Charlie Hebdo Strong

Eiffel Tower Paris France

Photo courtesy of Sarah Michelle Herrin

Charlie Hebdo Strong
| published January 13, 2015 |

By R. Alan Clanton
Thursday Review editor

The brutal terror attacks which left 17 people dead in and around Paris were meant—among other things—to strike fear and trepidation into the hearts of journalists and reporters. The attacks were also meant, as the proponents of terror will freely admit, to instill widespread fear into the general population.

Al Qaeda and ISIS have both been clear in recent communications that they encourage small cells and individuals to lash out with attacks against police, editors and reporters, and civilians—especially in Australia, Great Britain, France, Canada and the United States.

The recent attacks in France also show an overlap in the cause of jihadists—the killing of insolent and blasphemous editors and cartoonists aligns neatly with the simultaneous murder of Jews. This is why in France, a country with one of the largest population of Jews in the world and a nation proud of its long traditional of free speech and free expression, people are on edge, and law enforcement worries that France is in a state of de facto war with radical Islam.

But Charlie Hebdo, the satirical weekly which was the original target of heavily armed militants last week, lives on, even stronger—arguably—than it was prior to the tragedy of January 7.

The often irreverent, sardonic magazine—which normally prints about 30 thousand copies for distribution across Paris and other cities in France—plans this week to have a print run of as much as 3 million. Many copies will be printed in other languages—English, Spanish, German, Dutch, Italian, Portuguese, Polish, Ukrainian—after being translated by a legion of volunteers. Journalists in Paris are also reporting that some copies will be printed in Arabic.

The private firm which handles distribution of Charlie Hebdo outside of Paris says that demand continues to rise as phone calls, text messages, and emails come in from hundreds of locations around the world requesting that additional copies be available this week. Michael Salion, a media spokesperson for the company, says that the publisher may—depending on the level of demand—print even more. The print run will begin with one million, then rise if needed if demand persists.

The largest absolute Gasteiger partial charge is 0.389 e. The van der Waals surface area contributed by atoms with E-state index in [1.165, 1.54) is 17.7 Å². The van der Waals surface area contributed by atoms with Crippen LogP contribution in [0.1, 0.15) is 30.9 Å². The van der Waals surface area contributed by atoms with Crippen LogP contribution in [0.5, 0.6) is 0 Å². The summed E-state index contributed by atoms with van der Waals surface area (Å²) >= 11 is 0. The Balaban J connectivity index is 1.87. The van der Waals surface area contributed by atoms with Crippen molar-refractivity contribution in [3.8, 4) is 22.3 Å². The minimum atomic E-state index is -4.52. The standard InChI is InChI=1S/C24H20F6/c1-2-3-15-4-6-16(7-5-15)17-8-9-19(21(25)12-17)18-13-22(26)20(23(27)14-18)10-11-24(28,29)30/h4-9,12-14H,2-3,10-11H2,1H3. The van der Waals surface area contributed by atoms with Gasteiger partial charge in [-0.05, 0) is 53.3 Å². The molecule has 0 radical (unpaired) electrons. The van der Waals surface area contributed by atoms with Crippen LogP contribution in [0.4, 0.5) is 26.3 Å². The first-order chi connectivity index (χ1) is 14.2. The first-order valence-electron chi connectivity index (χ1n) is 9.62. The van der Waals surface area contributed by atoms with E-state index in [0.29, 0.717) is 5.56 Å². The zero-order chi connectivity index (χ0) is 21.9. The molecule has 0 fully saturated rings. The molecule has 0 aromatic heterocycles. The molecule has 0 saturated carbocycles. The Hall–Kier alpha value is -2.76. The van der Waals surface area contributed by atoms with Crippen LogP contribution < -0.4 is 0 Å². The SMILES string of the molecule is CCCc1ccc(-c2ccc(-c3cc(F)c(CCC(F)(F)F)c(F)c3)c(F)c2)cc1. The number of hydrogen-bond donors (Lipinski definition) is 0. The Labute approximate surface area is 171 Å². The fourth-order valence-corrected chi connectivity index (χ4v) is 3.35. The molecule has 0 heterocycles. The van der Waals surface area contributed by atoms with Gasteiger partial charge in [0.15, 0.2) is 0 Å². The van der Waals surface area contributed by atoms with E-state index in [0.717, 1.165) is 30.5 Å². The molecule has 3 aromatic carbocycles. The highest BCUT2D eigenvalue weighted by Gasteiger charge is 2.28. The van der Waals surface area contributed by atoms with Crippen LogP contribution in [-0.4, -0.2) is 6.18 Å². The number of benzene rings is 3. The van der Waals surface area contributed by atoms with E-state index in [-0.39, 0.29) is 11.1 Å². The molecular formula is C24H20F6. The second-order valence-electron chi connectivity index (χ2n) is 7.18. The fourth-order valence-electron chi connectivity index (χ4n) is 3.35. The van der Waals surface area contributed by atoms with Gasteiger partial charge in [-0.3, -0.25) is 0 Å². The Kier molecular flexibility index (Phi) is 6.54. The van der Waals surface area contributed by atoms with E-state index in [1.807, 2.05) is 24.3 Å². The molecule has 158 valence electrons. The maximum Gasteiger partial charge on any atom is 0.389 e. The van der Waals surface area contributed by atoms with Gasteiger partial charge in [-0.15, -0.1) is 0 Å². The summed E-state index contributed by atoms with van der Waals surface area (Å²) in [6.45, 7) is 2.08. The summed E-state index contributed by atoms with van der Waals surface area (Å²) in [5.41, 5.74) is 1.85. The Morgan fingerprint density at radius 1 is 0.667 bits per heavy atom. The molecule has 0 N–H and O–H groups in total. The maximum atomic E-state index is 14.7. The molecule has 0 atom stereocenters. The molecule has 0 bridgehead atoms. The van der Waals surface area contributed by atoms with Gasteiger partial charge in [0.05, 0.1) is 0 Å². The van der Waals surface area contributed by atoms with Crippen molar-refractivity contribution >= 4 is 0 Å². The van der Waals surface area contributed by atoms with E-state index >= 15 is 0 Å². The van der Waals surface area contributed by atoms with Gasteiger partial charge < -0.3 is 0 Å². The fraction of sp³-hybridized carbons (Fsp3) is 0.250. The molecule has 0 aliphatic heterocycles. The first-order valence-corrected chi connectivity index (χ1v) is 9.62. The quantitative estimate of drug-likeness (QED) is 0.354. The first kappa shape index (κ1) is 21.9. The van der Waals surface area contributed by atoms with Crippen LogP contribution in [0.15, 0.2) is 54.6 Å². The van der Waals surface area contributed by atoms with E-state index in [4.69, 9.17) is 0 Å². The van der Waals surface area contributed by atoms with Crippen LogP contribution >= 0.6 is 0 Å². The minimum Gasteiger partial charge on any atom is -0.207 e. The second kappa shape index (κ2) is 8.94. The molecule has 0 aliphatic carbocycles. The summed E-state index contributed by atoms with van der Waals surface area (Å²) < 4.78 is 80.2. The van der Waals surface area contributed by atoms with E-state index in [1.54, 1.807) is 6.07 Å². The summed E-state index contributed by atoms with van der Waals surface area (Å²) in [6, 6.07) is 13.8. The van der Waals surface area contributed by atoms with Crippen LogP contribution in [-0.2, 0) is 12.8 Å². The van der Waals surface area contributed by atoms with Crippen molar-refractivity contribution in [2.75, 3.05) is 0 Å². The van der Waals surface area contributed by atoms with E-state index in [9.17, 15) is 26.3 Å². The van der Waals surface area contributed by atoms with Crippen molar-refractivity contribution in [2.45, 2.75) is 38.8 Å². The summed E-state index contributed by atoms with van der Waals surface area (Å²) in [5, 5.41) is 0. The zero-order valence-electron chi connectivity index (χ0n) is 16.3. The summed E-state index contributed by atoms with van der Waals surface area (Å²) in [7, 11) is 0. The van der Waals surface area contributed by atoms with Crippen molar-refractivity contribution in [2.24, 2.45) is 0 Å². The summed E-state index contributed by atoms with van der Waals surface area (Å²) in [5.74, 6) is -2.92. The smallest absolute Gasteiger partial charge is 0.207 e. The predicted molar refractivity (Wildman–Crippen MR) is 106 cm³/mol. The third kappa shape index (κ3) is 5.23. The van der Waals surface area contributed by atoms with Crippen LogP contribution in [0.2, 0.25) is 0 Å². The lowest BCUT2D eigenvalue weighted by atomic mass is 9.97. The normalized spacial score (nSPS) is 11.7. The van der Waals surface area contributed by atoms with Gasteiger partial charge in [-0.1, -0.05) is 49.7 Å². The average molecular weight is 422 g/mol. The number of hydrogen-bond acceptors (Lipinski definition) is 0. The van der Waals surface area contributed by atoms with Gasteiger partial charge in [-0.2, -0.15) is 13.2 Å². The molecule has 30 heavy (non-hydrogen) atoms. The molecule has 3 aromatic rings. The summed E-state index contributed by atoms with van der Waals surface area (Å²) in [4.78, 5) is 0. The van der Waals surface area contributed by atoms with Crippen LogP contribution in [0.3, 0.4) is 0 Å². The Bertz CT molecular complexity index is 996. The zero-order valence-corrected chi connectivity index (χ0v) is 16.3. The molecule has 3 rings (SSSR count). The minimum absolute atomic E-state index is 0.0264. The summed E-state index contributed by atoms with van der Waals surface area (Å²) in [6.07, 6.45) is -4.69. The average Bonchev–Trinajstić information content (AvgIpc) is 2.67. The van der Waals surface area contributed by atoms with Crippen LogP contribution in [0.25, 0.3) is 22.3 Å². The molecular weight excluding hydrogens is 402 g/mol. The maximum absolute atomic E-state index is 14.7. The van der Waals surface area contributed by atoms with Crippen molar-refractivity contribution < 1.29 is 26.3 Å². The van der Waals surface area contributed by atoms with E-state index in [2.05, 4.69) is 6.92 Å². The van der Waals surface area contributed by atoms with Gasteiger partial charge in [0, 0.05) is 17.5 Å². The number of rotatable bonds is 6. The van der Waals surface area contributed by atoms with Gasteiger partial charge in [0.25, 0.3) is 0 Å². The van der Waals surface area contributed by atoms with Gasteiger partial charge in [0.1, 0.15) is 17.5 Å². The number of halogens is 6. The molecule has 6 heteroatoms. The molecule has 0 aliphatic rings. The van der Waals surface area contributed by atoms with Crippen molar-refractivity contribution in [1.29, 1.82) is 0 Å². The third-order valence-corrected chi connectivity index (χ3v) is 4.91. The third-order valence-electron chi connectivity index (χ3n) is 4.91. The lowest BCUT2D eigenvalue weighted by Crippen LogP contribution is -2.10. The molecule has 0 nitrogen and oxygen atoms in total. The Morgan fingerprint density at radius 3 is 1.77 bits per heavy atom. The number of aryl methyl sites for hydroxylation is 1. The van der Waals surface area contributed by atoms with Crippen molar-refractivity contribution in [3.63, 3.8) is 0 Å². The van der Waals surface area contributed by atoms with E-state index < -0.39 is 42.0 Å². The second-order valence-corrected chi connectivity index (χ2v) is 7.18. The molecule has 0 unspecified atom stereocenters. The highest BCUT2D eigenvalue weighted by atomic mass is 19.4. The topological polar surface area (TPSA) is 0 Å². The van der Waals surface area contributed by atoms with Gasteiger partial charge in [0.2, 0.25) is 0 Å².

Clearly, if the intent of the terrorists was to quash expression by mass murder act, that act of vengeance has failed.

And if the militant attack on the newspaper’s offices was triggered specifically by the depiction of the Prophet Muhammad, then that form of intolerant retribution too has backfired. According to what was revealed overnight by the New York Times, Charlie Hebdo’s surviving staff says the next edition will feature a solemn, simple cover: the Prophet Muhammad with a single tear streaming down his cheek, under which a caption will read “all is forgiven.”

Last week, heavily armed militants attacked the editorial offices of the magazine with automatic weapons. In a matter of minutes, the terrorists had killed 12 people, including the magazine’s editor, two cartoonists, a bodyguard, and two policemen who happened to be on foot along the sidewalks outside. The attack triggered a massive manhunt and a near-total lockdown of Paris, and was the first in several violent gunfights between terrorists and police.

On the Sunday after the attacks, more than one million people marched through the wide avenues and boulevards of Paris in a show of solidarity for those who had been attacked and killed, and as a display of resolve for the defense of freedoms of expression, press and speech.

On Tuesday, funerals were held in Paris and in other locations. French President Francios Hollande paid official tribute to the three law enforcement officers killed in the terror attacks, awarding them Legion of Honor medals posthumously. Hollande called the police officers heroes, and said that “they died so that we could live free.”

Related Thursday Review articles:

More Than a Million March in Paris; R. Alan Clanton; Thursday Review; January 12, 2015.

Battling ISIS: Will Air Power Be Enough?; R. Alan Clanton; Thursday Review; November 17, 2014.